Cleared land was likely previously overrun with weeds, brambles and any manner of other wild plants. Depending on what was grown there before, the soil has likely been leached of nutrients that will be essential to the next generation of plants' success. Furthermore, even though cleared land may be currently free of weeds and other invasive plants, their root systems and seeds may still be lurking around. To avoid the common pitfalls of inadequate nutrition and weed growth, cleared land planting techniques must focus on soil preparation.
Take a soil sample to your local County Extension office to get to know the pH level, nutritional and mineral content of your soil. Dig five holes from various parts of the cleared land that are 8 inches deep. Then take a sliver of soil from the inside of each hole and place each sample in a seal-able container. Then take the soil sample in for testing.
Remove any visible rocks, roots and other debris from the cleared land.
Apply a pre-emergent herbicide to the soil according to the manufacturer's instructions. The best time to apply a pre-emergent herbicide is in mid-March before summer weeds emerge or in mid-September before the winter weed season. If you apply the herbicide too early, the rain may wash it away before it has time to take effect.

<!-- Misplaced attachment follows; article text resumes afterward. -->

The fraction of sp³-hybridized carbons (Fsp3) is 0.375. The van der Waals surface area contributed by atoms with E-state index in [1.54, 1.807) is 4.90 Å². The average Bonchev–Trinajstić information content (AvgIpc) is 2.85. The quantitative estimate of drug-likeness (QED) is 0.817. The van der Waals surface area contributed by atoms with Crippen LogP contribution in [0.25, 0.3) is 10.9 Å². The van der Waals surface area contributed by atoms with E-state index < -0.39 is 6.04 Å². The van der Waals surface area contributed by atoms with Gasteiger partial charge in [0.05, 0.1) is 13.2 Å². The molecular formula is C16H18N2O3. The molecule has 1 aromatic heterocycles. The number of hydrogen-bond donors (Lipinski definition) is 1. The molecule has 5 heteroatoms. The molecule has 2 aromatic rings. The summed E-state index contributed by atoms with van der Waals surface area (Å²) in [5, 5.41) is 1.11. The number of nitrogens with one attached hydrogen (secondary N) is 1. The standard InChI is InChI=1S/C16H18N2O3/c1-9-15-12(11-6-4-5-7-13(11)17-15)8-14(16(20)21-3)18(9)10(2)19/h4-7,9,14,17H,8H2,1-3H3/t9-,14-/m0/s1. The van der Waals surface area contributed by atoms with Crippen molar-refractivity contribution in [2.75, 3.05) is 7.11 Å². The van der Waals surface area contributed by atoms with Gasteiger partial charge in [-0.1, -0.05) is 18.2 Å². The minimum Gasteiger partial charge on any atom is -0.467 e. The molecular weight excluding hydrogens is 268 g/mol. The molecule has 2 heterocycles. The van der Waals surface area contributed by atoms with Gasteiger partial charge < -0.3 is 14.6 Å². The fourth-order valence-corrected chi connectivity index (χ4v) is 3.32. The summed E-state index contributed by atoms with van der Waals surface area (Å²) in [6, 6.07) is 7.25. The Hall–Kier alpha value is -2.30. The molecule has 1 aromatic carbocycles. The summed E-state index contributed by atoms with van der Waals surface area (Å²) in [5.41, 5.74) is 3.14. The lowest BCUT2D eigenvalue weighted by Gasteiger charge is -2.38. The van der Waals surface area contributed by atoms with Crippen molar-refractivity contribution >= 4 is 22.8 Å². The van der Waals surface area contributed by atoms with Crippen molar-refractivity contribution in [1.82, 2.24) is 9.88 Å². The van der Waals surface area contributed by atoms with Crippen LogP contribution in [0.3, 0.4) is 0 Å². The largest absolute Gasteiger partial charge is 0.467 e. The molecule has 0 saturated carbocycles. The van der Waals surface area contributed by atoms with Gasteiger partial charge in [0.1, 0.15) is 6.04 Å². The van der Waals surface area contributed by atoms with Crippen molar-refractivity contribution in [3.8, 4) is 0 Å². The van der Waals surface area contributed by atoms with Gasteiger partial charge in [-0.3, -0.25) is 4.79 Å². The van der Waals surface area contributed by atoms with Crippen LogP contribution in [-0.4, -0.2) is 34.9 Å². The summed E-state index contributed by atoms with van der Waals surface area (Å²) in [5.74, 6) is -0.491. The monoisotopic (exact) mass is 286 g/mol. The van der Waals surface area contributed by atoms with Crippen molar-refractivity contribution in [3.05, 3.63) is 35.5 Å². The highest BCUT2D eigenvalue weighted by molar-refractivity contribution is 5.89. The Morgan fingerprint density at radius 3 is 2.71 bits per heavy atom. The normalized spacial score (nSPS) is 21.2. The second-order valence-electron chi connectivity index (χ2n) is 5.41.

Use a roto-tiller to till the soil to a depth of 1 foot. After you till each row, go behind the roto-tiller and remove any large rocks or roots that you encounter along the way.
Spread a 3-inch layer of aged compost over the cleared area.
Add in any soil amendments that the soil test recommends for the variety of plants that you intend to plant. This may include additional nutrients and minerals or other amendments to change the pH of the soil.
Use the roto-tiller to till the soil to a depth of 1 foot.
Smooth the soil with a garden rake.
Plant. Now that the cleared land has been transformed into a nutritious planting bed, your plants can be planted as usual.